With Twitter in chaos since the world’s richest person Elon Musk took control of it last week, Mastodon, a decentralized, open alternative from privacy-obsessed Germany, has seen a flood of new users.
The platform is a new world in itself, transforming as Musk courts advertisers and plays around with monetization plans. These changes, compounded with Musk’s constant chaotic insistence on outraging the public, has some users migrating to other platforms.
“The bird is free,” tweeted Tesla mogul Elon Musk when he completed his $44 billion acquisition of Twitter. But many free-speech advocates reacted with dismay to the prospect of the world’s “town square” being controlled by one person and started looking for other options.
Mastodon is an open-source “microblogging alternative to Twitter”. It doesn’t function in a centralized manner but has numerous independent and user-managed servers. It is an open-source project launched by Eugen Rochko, a once-avid and later disillusioned user of Twitter. Rochko was supported by Patreon in the launch of Mastodon in 2016. The Mastodon mascot is an animal with a trunk, resembling a mastodon or mammoth, sometimes depicted using a tablet or smartphone. Messages posted using the software are known as “toots”.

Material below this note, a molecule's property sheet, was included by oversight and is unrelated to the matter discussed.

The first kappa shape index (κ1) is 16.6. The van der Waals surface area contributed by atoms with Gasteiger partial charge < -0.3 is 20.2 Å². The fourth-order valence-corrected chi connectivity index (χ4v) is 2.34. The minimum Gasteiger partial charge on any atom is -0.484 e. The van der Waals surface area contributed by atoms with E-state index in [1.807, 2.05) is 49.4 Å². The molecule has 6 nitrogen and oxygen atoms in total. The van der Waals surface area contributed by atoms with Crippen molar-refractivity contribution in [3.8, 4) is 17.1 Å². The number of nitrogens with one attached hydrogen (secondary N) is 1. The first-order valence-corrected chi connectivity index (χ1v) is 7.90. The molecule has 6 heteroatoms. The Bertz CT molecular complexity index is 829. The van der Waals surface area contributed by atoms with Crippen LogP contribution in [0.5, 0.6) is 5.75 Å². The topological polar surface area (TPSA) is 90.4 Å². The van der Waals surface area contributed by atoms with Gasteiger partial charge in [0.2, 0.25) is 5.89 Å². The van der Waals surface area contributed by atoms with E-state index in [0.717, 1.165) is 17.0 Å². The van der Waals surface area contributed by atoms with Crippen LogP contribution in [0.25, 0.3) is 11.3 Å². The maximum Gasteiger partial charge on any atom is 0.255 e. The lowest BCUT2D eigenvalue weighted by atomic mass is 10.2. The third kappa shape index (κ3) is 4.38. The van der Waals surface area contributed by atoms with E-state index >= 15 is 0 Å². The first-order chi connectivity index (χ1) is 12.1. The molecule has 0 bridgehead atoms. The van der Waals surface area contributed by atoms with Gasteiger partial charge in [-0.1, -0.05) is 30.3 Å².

The very day of Musk’s takeover, Mastodon gained 70,000 new users. People swap posts and links with others on their own server or Mastodon instance and also, almost as easily, with users on other servers across the growing network. It works similar to Twitter, which means that users can tag other users, share media and even follow other accounts. Independent servers is the only distinguishing feature between the two microblogging platforms.
Mastodon’s advocates say its decentralized approach makes it fundamentally different: rather than go to Twitter’s centrally-provided service, every user can choose their own provider, or even run their own Mastodon instance, much as users can email from Gmail or an employer-provided account or run their own e-mail server. There are categories like Technology, Music, Gaming, Art and Activism.